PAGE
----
Hindsight will be playing havoc with the British and Irish Lions after Saturday's narrow loss in the series decider against South Africa.
It was a difficult watch. The Lions played the best rugby of the series to build a 10-6 lead and it was really frustrating that their key decision-making, whether it be leadership or individual decisions around discipline, let the Springboks back into it.
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It was within the Lions' grasp but they gave away needless penalties, they kicked to the corner when they could have gone for the posts and there were missed tackles.
They will be very frustrated and it will all be rattling around their head on the plane home.
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Lions tours stay with you. I still feel we should have won the Test series against Australia in 2001.
We were left feeling it should have been 2-0 after the second Test and I wonder whether that was playing on the Lions' minds after South Africa levelled the series last weekend.
'There will be regret'
With the enormity of these games, there has to be an assumption that it is going to be won by fine margins.
From a northern hemisphere perspective, Lions Tests are the biggest games in rugby alongside World Cup finals.
The Lions had umpteen opportunities and they did not take them.
In 1997 the second Test was won by three points, in 2001 the decider was six points, in 2009 the second Test was three points, 2017 was a draw and now they have lost by three points in the decider. That is just the way the game is.
The psychological shift of being three or six points ahead in those types of games is absolutely enormous. Everything is so heightened.
They gambled once by kicking a penalty to the corner instead of taking three points and scored a try through Ken Owens.
Then they went for it another two times and got turned over. They did it again in the second half and were giving sloppy penalties away.
The Lions were in control but came away with next to nothing.
Some of that decision-making under the most extreme pressure was not quite as clinical as it has been in other big games for those big players.
There will be regret. I hope they had as good a time as they could away from the rugby pitch with all the strict coronavirus restrictions.
It will be nowhere near as memorable and special than if they had got themselves a victory on Saturday.
'Not an epic Lions series'
Overall, it was not an epic Lions series but I think the third Test brought it round a bit.
Given what was at stake, I thought it was a good game of rugby. I was on the edge of the sofa throwing my hands in the air in frustration or celebrating a kick - it had me.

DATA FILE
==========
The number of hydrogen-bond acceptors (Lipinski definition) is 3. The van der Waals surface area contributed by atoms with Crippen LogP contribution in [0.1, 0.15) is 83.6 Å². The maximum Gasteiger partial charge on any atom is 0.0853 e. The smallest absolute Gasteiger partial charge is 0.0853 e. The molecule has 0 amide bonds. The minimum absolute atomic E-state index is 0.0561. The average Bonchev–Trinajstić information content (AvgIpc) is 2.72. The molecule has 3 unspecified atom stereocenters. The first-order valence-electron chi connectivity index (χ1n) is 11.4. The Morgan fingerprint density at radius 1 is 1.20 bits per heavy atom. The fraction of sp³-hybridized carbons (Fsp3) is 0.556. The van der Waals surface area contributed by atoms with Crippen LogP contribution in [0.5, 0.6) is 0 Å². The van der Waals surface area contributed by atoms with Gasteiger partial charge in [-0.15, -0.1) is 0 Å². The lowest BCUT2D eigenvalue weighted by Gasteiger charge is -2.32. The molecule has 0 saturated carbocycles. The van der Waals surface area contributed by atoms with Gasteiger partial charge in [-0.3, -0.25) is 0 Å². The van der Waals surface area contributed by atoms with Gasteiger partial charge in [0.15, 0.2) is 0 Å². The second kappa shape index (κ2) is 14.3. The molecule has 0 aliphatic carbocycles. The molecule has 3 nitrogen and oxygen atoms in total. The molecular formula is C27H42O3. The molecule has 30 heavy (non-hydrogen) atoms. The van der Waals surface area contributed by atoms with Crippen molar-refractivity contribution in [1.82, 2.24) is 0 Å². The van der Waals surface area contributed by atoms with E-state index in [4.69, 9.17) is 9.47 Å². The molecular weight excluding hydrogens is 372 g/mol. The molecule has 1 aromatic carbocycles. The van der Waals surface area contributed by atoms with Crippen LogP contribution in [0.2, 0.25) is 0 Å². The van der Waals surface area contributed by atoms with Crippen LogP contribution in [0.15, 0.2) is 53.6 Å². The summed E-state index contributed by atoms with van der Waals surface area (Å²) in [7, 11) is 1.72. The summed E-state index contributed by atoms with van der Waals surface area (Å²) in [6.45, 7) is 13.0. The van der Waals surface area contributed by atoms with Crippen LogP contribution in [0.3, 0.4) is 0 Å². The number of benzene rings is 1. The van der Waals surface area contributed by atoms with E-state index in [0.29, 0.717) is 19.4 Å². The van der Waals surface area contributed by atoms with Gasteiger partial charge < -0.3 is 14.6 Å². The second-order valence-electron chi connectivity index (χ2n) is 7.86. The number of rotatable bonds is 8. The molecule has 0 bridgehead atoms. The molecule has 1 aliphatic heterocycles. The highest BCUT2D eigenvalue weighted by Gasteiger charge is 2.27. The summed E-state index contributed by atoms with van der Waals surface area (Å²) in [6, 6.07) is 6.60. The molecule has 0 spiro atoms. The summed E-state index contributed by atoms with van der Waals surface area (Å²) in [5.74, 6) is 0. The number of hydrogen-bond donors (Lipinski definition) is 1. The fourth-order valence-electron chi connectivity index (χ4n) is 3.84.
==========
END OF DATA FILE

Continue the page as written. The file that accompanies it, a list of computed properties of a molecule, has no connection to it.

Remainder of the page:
The second Test was so dull. The same with the first half of the first Test, then it kicked off in the second half.
There were six tries across all three Tests. We cannot keep watching top-level international rugby like that. That is not going to attract enough people for the sport to blossom.
When you come into World Cup finals and Lions tours there is always going to be an element of that because there is so much at stake.
The third Test did not necessarily have the tries but it was at least fast, furious and intense.
It was made sterile by the fact there was nobody in the stands. If that had been a full house I suspect we would all be saying what an incredible Test match it was.
You do not have that emotional roller-coaster that you do when you are watching with a crowd.
'The bigger the game, the better Russell is'
One of the themes that will always be around the Lions is Test match animals and Finn Russell is one.
The bigger the game, the better the player he is. You cannot put your finger on why.
You are going to see him make some rubbish decisions in the club game or maybe in the odd Scotland fixture, but for whatever reason when intensity and pressure are at their maximum, it works for Russell.
He came on when Dan Biggar was injured after 10 minutes and South Africa were worried every time he got the ball.
It is impossible to mark him because he has all options open. Russell is one of those players that can unlock the opposition at the most pressurised moments and he has now got to understand how he can get himself to that level more often.
'Lions have been through a lot of mental stress'
There was so much uncertainty about whether the tour would go ahead because of the pandemic and the Lions have been playing in a strict coronavirus bubble for the last eight weeks.
The mental stress they have had to put themselves through will stand them in great stead for the rest of their lives.
They will reflect on that two or three-month period thinking, 'How did we get ourselves through that?'
The clubs and unions have now got to make sure that they look after those players mentally and physically.
They need to make sure they do not bring them back too early not just because of the physical side of it but the mental side because it could have long-term ramifications if they return too soon.
Above all the result and disappointment, the Lions have excelled themselves.
To get the players through safely and to sacrifice what they have - not just the players but the backroom staff and the admin staff - is incredible. Coming so close given the circumstances is absolutely remarkable.
It has whet the appetite for another four years.
Matt Dawson was speaking to BBC Sport's Becky Grey.
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